This year we will follow up on the BKI 2019, when we listened to and learned from a range of Indigenous voices concerning land, law and language (note: you do not need to have participated to join us in 2020). The 2020 BKI, as Rev. Art Cribbs puts it, "aims to help us toward 20/20 vision," by:
Cohorts will focus on the personal and political work required of settlers and immigrants, in order that we might more deeply:
- understand how our narratives, communities and landscapes in North America are haunted by violence and injustice, past and present; and
- heal the myriad layers of our colonization, and colonizing behaviors, inward and outward.
Participants will examine our own familial and communal immigrant/settler histories—where our people came from, where and how they/we settled, how they/we colluded and collided with the colonial project, then and now.
We will imagine and strategize how, as persons and communities of faith, to embody more meaningful practices of:
- restorative solidarity and relationship with Indigenous communities; and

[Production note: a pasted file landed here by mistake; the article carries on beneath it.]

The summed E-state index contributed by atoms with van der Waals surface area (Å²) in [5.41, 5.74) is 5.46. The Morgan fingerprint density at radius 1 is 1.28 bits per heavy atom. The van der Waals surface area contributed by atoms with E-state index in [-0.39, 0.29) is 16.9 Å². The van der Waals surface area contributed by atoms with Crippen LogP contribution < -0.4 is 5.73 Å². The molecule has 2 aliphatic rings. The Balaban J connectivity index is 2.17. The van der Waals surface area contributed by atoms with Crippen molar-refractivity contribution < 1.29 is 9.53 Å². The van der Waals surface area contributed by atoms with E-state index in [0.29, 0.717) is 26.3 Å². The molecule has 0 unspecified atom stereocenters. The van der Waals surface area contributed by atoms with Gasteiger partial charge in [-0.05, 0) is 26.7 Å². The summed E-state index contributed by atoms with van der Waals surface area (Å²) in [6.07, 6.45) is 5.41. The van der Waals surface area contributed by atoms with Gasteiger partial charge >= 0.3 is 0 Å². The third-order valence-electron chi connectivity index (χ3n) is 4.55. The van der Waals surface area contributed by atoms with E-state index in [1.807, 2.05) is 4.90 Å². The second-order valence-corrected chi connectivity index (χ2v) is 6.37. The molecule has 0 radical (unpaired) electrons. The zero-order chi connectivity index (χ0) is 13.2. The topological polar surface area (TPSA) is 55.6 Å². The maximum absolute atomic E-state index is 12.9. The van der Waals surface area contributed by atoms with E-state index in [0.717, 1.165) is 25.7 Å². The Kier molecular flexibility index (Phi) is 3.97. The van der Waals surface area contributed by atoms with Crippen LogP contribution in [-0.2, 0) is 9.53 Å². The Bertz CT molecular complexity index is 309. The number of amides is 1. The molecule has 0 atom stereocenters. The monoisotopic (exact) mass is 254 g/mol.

- “response-ability” to name, understand and resist historical and current structures of settler colonialism.
hukišunuškuy: (pronounced hu-kee-shoon-óosh-kooy): A mitsqanaqan (Ventureño Chumash) phrase introduced to us by local Chumash scholar activist Matthew Vestuto that connotes a different kind of settling: “A promise to vision together.” Guest Indigenous leaders will serve as interlocutors through the process, encouraging us to become reliable “Treaty People” and to work together toward justice and a decolonized future.
Full registration includes a copy of Elaine Enns and Ched Myers’ forthcoming book Healing Haunted Histories: Decolonizing Our Landlines, Bloodlines and Songlines (Cascade, summer 2020). Note: you do not need to have participated in 2019 to join us in 2020.
Questions? Email us.
Registrations close January 29th, 2020.